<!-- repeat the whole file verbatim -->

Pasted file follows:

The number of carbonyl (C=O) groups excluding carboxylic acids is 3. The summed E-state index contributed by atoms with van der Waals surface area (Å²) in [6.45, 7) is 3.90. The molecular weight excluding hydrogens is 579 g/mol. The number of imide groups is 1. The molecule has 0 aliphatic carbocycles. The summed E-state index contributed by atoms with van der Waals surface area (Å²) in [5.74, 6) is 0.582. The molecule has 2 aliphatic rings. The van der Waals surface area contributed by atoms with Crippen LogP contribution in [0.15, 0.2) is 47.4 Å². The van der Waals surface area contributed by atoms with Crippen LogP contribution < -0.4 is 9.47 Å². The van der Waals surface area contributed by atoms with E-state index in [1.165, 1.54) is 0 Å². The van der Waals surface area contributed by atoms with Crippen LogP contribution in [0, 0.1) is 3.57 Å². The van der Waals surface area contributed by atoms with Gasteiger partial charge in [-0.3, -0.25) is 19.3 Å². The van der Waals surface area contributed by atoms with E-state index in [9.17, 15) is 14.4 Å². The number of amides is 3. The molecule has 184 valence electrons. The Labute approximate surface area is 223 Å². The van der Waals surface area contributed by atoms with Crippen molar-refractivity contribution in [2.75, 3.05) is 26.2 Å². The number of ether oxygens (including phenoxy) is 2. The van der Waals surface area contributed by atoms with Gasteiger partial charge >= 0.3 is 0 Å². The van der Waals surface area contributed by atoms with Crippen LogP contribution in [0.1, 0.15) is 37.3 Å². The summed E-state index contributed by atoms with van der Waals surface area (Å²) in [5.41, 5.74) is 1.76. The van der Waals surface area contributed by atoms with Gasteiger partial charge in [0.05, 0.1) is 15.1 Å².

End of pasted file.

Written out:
The number of carbonyl (C=O) groups excluding carboxylic acids is 3. The summed E-state index contributed by atoms with van der Waals surface area (Å²) in [6.45, 7) is 3.90. The molecular weight excluding hydrogens is 579 g/mol. The number of imide groups is 1. The molecule has 0 aliphatic carbocycles. The summed E-state index contributed by atoms with van der Waals surface area (Å²) in [5.74, 6) is 0.582. The molecule has 2 aliphatic rings. The van der Waals surface area contributed by atoms with Crippen LogP contribution in [0.15, 0.2) is 47.4 Å². The van der Waals surface area contributed by atoms with Crippen LogP contribution < -0.4 is 9.47 Å². The van der Waals surface area contributed by atoms with E-state index in [1.165, 1.54) is 0 Å². The van der Waals surface area contributed by atoms with Crippen LogP contribution in [0, 0.1) is 3.57 Å². The van der Waals surface area contributed by atoms with Gasteiger partial charge in [-0.3, -0.25) is 19.3 Å². The van der Waals surface area contributed by atoms with E-state index in [9.17, 15) is 14.4 Å². The number of amides is 3. The molecule has 184 valence electrons. The Labute approximate surface area is 223 Å². The van der Waals surface area contributed by atoms with Crippen molar-refractivity contribution in [2.75, 3.05) is 26.2 Å². The number of ether oxygens (including phenoxy) is 2. The van der Waals surface area contributed by atoms with Gasteiger partial charge >= 0.3 is 0 Å². The van der Waals surface area contributed by atoms with Crippen LogP contribution in [0.1, 0.15) is 37.3 Å². The summed E-state index contributed by atoms with van der Waals surface area (Å²) in [5.41, 5.74) is 1.76. The van der Waals surface area contributed by atoms with Gasteiger partial charge in [0.05, 0.1) is 15.1 Å².